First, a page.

His actions sometimes contrasted with the dignified and successful Black characters he frequently portrayed as the 1960s progressed. By 1967, when he starred in three of his biggest films — “Guess Who’s Coming to Dinner,” “In the Heat of the Night” and “To Sir With Love” — Black Power radicalism had transformed civil rights struggles, and a younger generation at times criticized Poitier as being too “safe.” He endured an aspect of the same criticism faced by Dr. Martin Luther King Jr. as the decade progressed.
But Poitier was a staunch race man — the moniker bestowed upon stalwart supporters of racial progress — even if his personal style differed from that of the era’s most vocal firebrands. Poitier was also a social justice activist, one who felt both empowered and stifled by the overwhelming responsibility of representing Black people all over the world through his performances on film.
Unlike his good friend Harry Belafonte — the two met as struggling young actors in New York City’s Black theater scene just after the Second World War — Poitier was not a radical. His was a largely pragmatic approach to the civil rights movement: He chose his movie roles with the care of the young Black doctor he portrayed in his first major film role in “No Way Out” in 1950 and in subsequent films. Most notable was the 1967 race relations drama “In the Heat of the Night,” in which his Philadelphia detective transplanted to Mississippi slaps a White racist in the face after being struck first.
But one episode in Poitier’s life stands out in its demonstration of his political integrity, personal sincerity and unapologetic love for Black people. Three years before Poitier delivered the slap heard around the world, he ventured, alongside Belafonte and with a suitcase filled with cash, into the heart of America’s racial nightmare.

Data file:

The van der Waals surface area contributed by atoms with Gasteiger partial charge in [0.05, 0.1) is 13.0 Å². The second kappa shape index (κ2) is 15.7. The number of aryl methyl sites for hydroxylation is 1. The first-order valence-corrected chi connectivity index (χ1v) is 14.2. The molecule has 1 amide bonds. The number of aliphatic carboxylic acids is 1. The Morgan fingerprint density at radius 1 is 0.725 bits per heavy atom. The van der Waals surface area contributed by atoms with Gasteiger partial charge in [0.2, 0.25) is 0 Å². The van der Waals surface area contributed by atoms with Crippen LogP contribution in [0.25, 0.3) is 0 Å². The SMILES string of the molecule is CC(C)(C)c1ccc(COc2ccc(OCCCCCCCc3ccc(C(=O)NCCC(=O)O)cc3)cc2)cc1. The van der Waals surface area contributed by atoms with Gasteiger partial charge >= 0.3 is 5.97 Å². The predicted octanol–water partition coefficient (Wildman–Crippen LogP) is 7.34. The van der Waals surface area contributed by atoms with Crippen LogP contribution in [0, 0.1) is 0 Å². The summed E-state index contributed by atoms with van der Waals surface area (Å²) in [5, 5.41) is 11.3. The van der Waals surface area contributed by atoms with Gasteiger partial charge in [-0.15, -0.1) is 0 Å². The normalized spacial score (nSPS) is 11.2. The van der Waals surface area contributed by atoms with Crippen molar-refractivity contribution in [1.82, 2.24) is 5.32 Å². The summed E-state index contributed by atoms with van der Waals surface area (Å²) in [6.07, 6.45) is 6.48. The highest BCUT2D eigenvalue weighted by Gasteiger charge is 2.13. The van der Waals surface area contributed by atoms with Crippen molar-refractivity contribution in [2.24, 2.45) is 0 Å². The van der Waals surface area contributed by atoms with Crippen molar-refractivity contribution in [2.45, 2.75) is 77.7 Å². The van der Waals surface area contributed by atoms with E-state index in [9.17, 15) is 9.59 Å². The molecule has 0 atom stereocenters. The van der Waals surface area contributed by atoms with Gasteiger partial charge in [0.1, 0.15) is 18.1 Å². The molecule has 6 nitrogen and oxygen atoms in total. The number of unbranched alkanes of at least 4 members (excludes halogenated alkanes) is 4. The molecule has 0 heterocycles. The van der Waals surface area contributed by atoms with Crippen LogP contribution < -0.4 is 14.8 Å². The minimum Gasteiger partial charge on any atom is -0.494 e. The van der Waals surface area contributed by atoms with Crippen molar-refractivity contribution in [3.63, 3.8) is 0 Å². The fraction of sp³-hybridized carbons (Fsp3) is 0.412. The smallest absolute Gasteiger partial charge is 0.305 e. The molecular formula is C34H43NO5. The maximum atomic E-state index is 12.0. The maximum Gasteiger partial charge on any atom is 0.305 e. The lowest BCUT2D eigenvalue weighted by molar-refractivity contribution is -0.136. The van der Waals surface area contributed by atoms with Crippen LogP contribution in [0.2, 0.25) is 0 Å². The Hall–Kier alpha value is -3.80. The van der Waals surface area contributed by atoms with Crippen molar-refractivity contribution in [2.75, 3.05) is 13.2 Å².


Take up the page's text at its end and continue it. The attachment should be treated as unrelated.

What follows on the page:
The money, which totaled $70,000, was needed to support the cash-strapped operations of Southern civil rights activists and came from Belafonte. They stuffed it into doctors’ bags to avoid suspicion, a ruse that proved only partially successful.
This was a dangerous task. Mississippi at the time represented a literal and metaphorical graveyard for ordinary Black Americans and civil rights activists. Emmett Till, the 14-year-old Black teenager from Chicago on vacation in the rural town of Money, Mississippi, had been lynched in 1955 by two White men for allegedly whistling at one their wives. Till’s open casket funeral became a gruesomely iconic symbol of racial violence during the era. Medgar Evers, a 37-year-old NAACP field secretary, was shot down outside his house by a White supremacist in the early hours of June 12, 1963, mere hours after President John F. Kennedy delivered a bravura speech in support of civil rights.
Of course, Poitier did make it out of Mississippi alive. The harrowing trip to Mississippi later was obscured by Poitier’s legendary public career as an actor, director and mentor. During the 1980s and 1990s, Poitier offered advice, encouragement, and wisdom to a new generation of Black stars, including Denzel Washington and Will Smith.
Poitier’s political risk-taking on behalf of freedom’s cause represents a generational legacy that continues today. Black actors, celebrities and entertainers who support the Black Lives Matter Movement, voting rights and racial justice — whether behind the scenes or in more vocal ways — owe a debt to Poitier and the work he did in front of the camera and when the Hollywood klieg lights were turned off.